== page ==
Or risk the Negev sinking into chaos.
They were most likely stolen in the 1950s.
Whether of Bedouin or settlers.
“The parties to the conflict . . . will not be swayed by the language of artists.”
According to radical Israeli scholars, nomadic desert clans have a strong legal claim to ownership of large tracts in the Negev. The facts point elsewhere.
“I’m a proud Arab, a Muslim, a Sunni. And I am an Israeli, too. These terms don’t contradict. When the Israeli football team succeeds, I’m. . .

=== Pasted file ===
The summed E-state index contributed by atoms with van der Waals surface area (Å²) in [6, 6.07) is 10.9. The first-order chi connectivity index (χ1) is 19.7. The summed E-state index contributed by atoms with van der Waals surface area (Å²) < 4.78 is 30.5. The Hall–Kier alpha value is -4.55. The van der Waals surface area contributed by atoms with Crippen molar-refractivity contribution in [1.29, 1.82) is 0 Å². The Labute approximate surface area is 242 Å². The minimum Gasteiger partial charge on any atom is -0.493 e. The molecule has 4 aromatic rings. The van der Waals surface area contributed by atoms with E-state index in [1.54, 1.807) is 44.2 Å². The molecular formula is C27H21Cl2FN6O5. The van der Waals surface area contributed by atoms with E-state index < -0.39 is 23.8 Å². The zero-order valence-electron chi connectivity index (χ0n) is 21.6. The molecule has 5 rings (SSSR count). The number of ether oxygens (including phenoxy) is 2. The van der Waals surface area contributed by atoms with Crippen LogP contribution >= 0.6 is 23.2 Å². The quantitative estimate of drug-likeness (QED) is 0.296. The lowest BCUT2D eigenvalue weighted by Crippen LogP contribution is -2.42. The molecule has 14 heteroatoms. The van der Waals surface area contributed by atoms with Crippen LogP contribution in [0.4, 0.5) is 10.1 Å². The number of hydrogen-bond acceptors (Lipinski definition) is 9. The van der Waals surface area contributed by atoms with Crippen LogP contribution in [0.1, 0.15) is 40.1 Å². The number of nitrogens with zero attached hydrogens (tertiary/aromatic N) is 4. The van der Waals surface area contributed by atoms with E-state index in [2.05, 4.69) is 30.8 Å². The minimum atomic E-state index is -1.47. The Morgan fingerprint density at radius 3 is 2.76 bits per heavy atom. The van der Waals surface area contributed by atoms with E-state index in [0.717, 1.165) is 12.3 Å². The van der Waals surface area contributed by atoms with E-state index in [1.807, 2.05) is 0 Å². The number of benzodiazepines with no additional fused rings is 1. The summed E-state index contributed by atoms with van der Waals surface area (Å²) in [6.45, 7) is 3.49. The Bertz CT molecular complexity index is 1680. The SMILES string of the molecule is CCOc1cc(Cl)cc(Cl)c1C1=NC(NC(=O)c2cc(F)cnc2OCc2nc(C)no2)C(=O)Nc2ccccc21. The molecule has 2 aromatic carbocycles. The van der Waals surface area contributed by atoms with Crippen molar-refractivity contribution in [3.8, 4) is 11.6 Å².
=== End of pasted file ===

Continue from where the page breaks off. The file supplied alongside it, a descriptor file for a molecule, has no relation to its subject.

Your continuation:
Bedouin claims to ownership of land in southern Israel are not simply unfounded, but deliberately contrived to undermine Israeli sovereignty in the Negev.
Betraying the people they claim to defend, European and Israeli Arab activists have turned an Israeli plan for resettling Bedouins into an excuse for an anti-Zionist crusade.
A recklessly mendacious film invokes Fiddler on the Roof to equate Israel’s handling of Bedouin land claims in the Negev desert with the expulsion. . .
The Sinai Peninsula is poised to become another terrorist breeding ground on Israel’s border—especially if Egypt continues to treat it as a fringe concern.